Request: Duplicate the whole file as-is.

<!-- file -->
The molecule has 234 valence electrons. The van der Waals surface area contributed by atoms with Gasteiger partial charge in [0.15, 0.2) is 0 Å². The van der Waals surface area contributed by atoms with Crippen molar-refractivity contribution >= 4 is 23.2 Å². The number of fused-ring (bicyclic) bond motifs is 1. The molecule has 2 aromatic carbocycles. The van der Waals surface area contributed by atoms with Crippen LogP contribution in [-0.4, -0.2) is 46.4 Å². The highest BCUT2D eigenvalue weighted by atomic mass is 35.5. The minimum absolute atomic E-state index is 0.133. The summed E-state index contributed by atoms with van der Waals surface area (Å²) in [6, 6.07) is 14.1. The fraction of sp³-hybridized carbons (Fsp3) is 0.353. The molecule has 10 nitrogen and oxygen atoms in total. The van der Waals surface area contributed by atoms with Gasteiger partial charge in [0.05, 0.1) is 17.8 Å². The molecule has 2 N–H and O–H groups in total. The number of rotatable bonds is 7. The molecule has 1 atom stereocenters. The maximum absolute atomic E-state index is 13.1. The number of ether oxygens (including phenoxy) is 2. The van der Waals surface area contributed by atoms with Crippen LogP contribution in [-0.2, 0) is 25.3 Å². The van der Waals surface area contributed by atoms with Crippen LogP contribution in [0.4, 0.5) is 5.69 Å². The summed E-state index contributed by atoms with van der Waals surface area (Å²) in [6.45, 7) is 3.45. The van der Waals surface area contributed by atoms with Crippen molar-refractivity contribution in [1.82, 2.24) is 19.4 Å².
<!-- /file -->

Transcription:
The molecule has 234 valence electrons. The van der Waals surface area contributed by atoms with Gasteiger partial charge in [0.15, 0.2) is 0 Å². The van der Waals surface area contributed by atoms with Crippen molar-refractivity contribution >= 4 is 23.2 Å². The number of fused-ring (bicyclic) bond motifs is 1. The molecule has 2 aromatic carbocycles. The van der Waals surface area contributed by atoms with Crippen LogP contribution in [-0.4, -0.2) is 46.4 Å². The highest BCUT2D eigenvalue weighted by atomic mass is 35.5. The minimum absolute atomic E-state index is 0.133. The summed E-state index contributed by atoms with van der Waals surface area (Å²) in [6, 6.07) is 14.1. The fraction of sp³-hybridized carbons (Fsp3) is 0.353. The molecule has 10 nitrogen and oxygen atoms in total. The van der Waals surface area contributed by atoms with Gasteiger partial charge in [0.05, 0.1) is 17.8 Å². The molecule has 2 N–H and O–H groups in total. The number of rotatable bonds is 7. The molecule has 1 atom stereocenters. The maximum absolute atomic E-state index is 13.1. The number of ether oxygens (including phenoxy) is 2. The van der Waals surface area contributed by atoms with Crippen LogP contribution in [-0.2, 0) is 25.3 Å². The van der Waals surface area contributed by atoms with Crippen LogP contribution in [0.4, 0.5) is 5.69 Å². The summed E-state index contributed by atoms with van der Waals surface area (Å²) in [6.45, 7) is 3.45. The van der Waals surface area contributed by atoms with Crippen molar-refractivity contribution in [1.82, 2.24) is 19.4 Å².